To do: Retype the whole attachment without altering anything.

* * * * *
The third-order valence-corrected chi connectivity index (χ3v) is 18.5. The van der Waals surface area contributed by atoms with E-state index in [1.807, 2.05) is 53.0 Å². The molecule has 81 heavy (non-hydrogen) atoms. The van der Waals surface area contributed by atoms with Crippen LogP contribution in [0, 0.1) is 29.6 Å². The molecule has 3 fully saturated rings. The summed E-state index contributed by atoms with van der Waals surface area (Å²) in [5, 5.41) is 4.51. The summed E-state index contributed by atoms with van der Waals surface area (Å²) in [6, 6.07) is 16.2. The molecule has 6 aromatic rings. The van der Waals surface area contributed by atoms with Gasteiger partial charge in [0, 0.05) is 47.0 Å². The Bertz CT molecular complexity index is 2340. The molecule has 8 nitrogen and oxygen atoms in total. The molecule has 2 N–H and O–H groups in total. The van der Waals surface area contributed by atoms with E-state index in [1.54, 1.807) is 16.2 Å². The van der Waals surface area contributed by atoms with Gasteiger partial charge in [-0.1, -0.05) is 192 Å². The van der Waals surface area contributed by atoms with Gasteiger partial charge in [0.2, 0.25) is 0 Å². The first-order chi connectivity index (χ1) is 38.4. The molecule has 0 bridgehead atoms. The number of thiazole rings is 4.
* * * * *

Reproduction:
The third-order valence-corrected chi connectivity index (χ3v) is 18.5. The van der Waals surface area contributed by atoms with E-state index in [1.807, 2.05) is 53.0 Å². The molecule has 81 heavy (non-hydrogen) atoms. The van der Waals surface area contributed by atoms with Crippen LogP contribution in [0, 0.1) is 29.6 Å². The molecule has 3 fully saturated rings. The summed E-state index contributed by atoms with van der Waals surface area (Å²) in [5, 5.41) is 4.51. The summed E-state index contributed by atoms with van der Waals surface area (Å²) in [6, 6.07) is 16.2. The molecule has 6 aromatic rings. The van der Waals surface area contributed by atoms with Gasteiger partial charge in [0, 0.05) is 47.0 Å². The Bertz CT molecular complexity index is 2340. The molecule has 8 nitrogen and oxygen atoms in total. The molecule has 2 N–H and O–H groups in total. The van der Waals surface area contributed by atoms with E-state index in [1.54, 1.807) is 16.2 Å². The van der Waals surface area contributed by atoms with Gasteiger partial charge in [-0.1, -0.05) is 192 Å². The van der Waals surface area contributed by atoms with Gasteiger partial charge in [0.2, 0.25) is 0 Å². The first-order chi connectivity index (χ1) is 38.4. The molecule has 0 bridgehead atoms. The number of thiazole rings is 4.